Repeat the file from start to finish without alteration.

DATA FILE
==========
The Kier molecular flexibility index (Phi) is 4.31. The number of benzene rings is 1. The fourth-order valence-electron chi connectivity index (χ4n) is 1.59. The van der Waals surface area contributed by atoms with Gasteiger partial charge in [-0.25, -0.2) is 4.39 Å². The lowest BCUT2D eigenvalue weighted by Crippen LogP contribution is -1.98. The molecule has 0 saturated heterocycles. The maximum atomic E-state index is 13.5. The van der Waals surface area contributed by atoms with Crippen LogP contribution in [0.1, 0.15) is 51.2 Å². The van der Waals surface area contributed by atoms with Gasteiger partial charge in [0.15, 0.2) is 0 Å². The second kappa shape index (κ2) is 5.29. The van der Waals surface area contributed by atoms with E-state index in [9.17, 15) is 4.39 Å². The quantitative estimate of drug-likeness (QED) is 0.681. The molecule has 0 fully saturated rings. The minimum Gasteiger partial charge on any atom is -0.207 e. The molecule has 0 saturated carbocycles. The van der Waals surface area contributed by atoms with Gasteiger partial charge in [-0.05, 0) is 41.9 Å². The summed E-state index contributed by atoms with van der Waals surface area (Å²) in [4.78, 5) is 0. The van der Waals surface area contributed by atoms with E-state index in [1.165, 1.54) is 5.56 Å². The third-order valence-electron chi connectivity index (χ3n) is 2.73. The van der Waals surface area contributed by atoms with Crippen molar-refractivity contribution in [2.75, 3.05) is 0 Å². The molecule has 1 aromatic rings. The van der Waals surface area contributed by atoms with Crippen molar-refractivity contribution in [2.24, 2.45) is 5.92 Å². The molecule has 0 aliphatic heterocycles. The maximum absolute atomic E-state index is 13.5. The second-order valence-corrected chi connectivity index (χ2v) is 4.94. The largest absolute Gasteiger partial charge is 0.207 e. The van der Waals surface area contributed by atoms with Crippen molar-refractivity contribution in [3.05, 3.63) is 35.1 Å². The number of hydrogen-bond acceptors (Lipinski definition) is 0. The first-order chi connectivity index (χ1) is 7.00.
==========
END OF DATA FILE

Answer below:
The Kier molecular flexibility index (Phi) is 4.31. The number of benzene rings is 1. The fourth-order valence-electron chi connectivity index (χ4n) is 1.59. The van der Waals surface area contributed by atoms with Gasteiger partial charge in [-0.25, -0.2) is 4.39 Å². The lowest BCUT2D eigenvalue weighted by Crippen LogP contribution is -1.98. The molecule has 0 saturated heterocycles. The maximum atomic E-state index is 13.5. The van der Waals surface area contributed by atoms with Crippen LogP contribution in [0.1, 0.15) is 51.2 Å². The van der Waals surface area contributed by atoms with Gasteiger partial charge in [0.15, 0.2) is 0 Å². The second kappa shape index (κ2) is 5.29. The van der Waals surface area contributed by atoms with E-state index in [9.17, 15) is 4.39 Å². The quantitative estimate of drug-likeness (QED) is 0.681. The molecule has 0 fully saturated rings. The minimum Gasteiger partial charge on any atom is -0.207 e. The molecule has 0 saturated carbocycles. The van der Waals surface area contributed by atoms with Gasteiger partial charge in [-0.05, 0) is 41.9 Å². The summed E-state index contributed by atoms with van der Waals surface area (Å²) in [4.78, 5) is 0. The van der Waals surface area contributed by atoms with E-state index in [1.165, 1.54) is 5.56 Å². The third-order valence-electron chi connectivity index (χ3n) is 2.73. The van der Waals surface area contributed by atoms with Crippen molar-refractivity contribution in [2.75, 3.05) is 0 Å². The molecule has 1 aromatic rings. The van der Waals surface area contributed by atoms with Crippen molar-refractivity contribution in [2.24, 2.45) is 5.92 Å². The molecule has 0 aliphatic heterocycles. The maximum absolute atomic E-state index is 13.5. The second-order valence-corrected chi connectivity index (χ2v) is 4.94. The largest absolute Gasteiger partial charge is 0.207 e. The van der Waals surface area contributed by atoms with Crippen molar-refractivity contribution in [3.05, 3.63) is 35.1 Å². The number of hydrogen-bond acceptors (Lipinski definition) is 0. The first-order chi connectivity index (χ1) is 7.00.